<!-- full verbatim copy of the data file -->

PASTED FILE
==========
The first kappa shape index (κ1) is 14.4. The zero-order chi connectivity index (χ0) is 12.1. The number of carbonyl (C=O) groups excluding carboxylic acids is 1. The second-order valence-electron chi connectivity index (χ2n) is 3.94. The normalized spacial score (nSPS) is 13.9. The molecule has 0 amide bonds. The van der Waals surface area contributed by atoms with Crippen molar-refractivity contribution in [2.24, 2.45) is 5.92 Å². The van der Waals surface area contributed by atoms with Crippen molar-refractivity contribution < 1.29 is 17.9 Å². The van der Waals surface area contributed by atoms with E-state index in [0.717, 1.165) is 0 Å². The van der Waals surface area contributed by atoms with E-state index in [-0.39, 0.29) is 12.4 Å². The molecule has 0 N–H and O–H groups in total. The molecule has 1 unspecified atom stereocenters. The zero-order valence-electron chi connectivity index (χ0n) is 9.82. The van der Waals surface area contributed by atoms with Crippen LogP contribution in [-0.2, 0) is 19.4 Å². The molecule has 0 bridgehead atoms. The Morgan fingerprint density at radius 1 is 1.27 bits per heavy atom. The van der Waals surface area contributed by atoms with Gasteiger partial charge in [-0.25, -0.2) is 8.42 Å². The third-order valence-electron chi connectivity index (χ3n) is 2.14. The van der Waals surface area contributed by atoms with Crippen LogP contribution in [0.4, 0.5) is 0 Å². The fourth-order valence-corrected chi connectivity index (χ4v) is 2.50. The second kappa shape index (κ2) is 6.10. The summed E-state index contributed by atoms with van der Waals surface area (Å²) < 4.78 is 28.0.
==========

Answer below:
The first kappa shape index (κ1) is 14.4. The zero-order chi connectivity index (χ0) is 12.1. The number of carbonyl (C=O) groups excluding carboxylic acids is 1. The second-order valence-electron chi connectivity index (χ2n) is 3.94. The normalized spacial score (nSPS) is 13.9. The molecule has 0 amide bonds. The van der Waals surface area contributed by atoms with Crippen molar-refractivity contribution in [2.24, 2.45) is 5.92 Å². The van der Waals surface area contributed by atoms with Crippen molar-refractivity contribution < 1.29 is 17.9 Å². The van der Waals surface area contributed by atoms with E-state index in [0.717, 1.165) is 0 Å². The van der Waals surface area contributed by atoms with E-state index in [-0.39, 0.29) is 12.4 Å². The molecule has 0 N–H and O–H groups in total. The molecule has 1 unspecified atom stereocenters. The zero-order valence-electron chi connectivity index (χ0n) is 9.82. The van der Waals surface area contributed by atoms with Crippen LogP contribution in [-0.2, 0) is 19.4 Å². The molecule has 0 bridgehead atoms. The Morgan fingerprint density at radius 1 is 1.27 bits per heavy atom. The van der Waals surface area contributed by atoms with Gasteiger partial charge in [-0.25, -0.2) is 8.42 Å². The third-order valence-electron chi connectivity index (χ3n) is 2.14. The van der Waals surface area contributed by atoms with Crippen LogP contribution in [0.4, 0.5) is 0 Å². The fourth-order valence-corrected chi connectivity index (χ4v) is 2.50. The second kappa shape index (κ2) is 6.10. The summed E-state index contributed by atoms with van der Waals surface area (Å²) < 4.78 is 28.0.